How do you know if your duck is cold (and other winter questions)?

Discussion in 'Ducks' started by AKCub, Nov 11, 2011.

  1. AKCub

    AKCub Out Of The Brooder

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    Aug 1, 2011
    Anchorage, Alaska
    So the gang seems to be doing fine with the onset of winter. I am a little paranoid about freezing the buggers so am watching closely for any hints of discomfort etc.

    They are cooped up with no supplemental heat. I am running lights anywhere between 14 hours a day to 24 hours a day if I forget they are on. Free choice for food outside the coop (i'm not putting food in coop) and water is always available in a heated bowl outside the coop by the feeder.

    Out temps are ranging from single digits to mid 20's so far (degrees F). There is about a foot of snow in the yard.

    The three muscovy's seem unfazed by everything except the snow depth. All of their wings are clipped so to move when the snow is more than a few inches deep they sort of hop and plop. If I force them to move in the snow when its deep they will move otherwise they won't move the 20 feet back to the coop. Not sure if I need to just let them sit until they decide they are hungry or cold and move the appropriate direction (coop or food/water). I don't want to realize I am dealing with somewhat less "sophisticated" critters by finding them frozen... or starving.

    The Khaki has a shiver once in a while but I can't remember if he did in the summer or not. He has been outside all of his life with no heat and more or less free ranging.

    All of them have transitioned to either a one foot stance or just plopped down in the snow when not eating or drinking.

    I guess I am looking for answers to the following:

    How do you know when they are actually cold?
    Will they move to/from the coop on their own eventually?
    How much snow is too much for them to barge through? It seems they are content to sit and let the snow collect on them by the food/water rather than hop and plop 20 feet to the dry coop...
    Should I change their diet at all in the colder temps? If anything they seem to be eating a bit less since the grass got covered. Their water intake is the same as ever.

    Thanks,


    Scott
     
  2. duckyfromoz

    duckyfromoz Quackaholic

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    Jan 11, 2010
    Australia
    Ducks do have there own built in thermo control devices- with feathers to insulate them and a blood supply system evolved to keep warmer in freezing temperatures. The feathers actually trap warm air against the body

    While the wild species may migrate to warmer places- domestics ducks being bigger and heavier cope fairly well as long as they are given somewhere to get out of the snow and have some wind protection.

    If they are not laying- that can account for a mall drop in food intake- but with less to forage it their food intake should gradually increase. making sure they have a full ballanced diet in the winter will help them stay in good condition. Adding some multivitamins during the winter months can also help.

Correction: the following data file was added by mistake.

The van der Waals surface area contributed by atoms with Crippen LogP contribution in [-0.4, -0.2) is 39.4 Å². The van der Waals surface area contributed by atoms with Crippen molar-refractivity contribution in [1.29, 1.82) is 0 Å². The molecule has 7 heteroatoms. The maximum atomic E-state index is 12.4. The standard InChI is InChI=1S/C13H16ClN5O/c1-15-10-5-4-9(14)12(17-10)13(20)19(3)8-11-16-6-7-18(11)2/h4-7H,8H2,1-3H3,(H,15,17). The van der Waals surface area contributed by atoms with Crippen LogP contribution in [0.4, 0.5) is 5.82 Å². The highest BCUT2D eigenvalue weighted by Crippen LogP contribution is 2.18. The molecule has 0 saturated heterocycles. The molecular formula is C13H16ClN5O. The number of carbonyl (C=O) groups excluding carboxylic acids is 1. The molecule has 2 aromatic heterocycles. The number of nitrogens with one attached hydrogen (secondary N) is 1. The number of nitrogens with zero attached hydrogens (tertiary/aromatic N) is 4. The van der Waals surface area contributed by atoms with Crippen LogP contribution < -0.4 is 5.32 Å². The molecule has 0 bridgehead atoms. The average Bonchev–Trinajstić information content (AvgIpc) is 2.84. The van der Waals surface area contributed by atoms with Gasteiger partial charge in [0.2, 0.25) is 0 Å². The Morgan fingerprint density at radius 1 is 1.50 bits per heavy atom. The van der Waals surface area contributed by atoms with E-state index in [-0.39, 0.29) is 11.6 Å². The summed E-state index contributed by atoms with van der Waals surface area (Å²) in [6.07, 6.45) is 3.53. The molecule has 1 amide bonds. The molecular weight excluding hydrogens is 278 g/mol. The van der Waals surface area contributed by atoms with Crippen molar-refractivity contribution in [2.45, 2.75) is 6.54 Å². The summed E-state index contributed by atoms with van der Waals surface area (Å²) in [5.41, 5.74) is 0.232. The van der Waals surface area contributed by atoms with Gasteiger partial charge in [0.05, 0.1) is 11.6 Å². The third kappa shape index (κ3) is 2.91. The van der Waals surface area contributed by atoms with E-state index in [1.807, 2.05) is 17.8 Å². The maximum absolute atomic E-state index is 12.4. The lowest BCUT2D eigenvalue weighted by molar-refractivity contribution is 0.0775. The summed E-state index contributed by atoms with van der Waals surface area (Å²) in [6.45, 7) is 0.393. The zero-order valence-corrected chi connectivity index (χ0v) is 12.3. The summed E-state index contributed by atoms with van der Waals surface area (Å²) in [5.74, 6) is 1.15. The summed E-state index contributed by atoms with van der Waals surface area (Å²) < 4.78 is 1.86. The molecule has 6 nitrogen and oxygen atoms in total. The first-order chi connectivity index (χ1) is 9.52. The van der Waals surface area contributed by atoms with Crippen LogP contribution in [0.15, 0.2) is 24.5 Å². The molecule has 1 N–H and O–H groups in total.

3. linen53

    linen53 Out Of The Brooder

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    Feb 26, 2011
    Fremont County, CO
    I'm learning just like you are since I became a duck owner last May. I'm 100% Muscovy duck owner. Now I have 22. 6 drakes and 16 girls. I live in Colorado and we have had 3 snow storms so far. The first time my ducks saw the snow when I let them out of the duck house they hesitated a whole 2 minutes before barging out of the duck yard to the outside where they free-range. I tried, like you to encourage them to go inside but they would have none of it. They stayed outside all day but were happy to go in at dusk to their clean, dry duck house.
     
  4. Miss Lydia

    Miss Lydia Running over with Blessings Premium Member

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    Oct 3, 2009
    Western N.C.
    Quote:I have Muscovies also and live in the mountains of N.C. it can get very cold and icey and snowy, My ducks will find places to crawl under when the weather is really nasty, but they never go into their house once I let them out in the morning. The only thing that worries me is their feet walking on snow and ice. but my oldest drake is 8years now and still going strong so I guess they do pretty good in the winter.
     
  5. m.kitchengirl

    m.kitchengirl Chillin' With My Peeps

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    Jun 4, 2011
    Maine
    My Anconas are funny.
    I let them decide if they want to free range during the day.
    They didn't mind the snow, and don't seem to mind blowing winds, but they also don't roam too far from their house and spend a lot of time during the day going back and forth from the cherry tree to their house.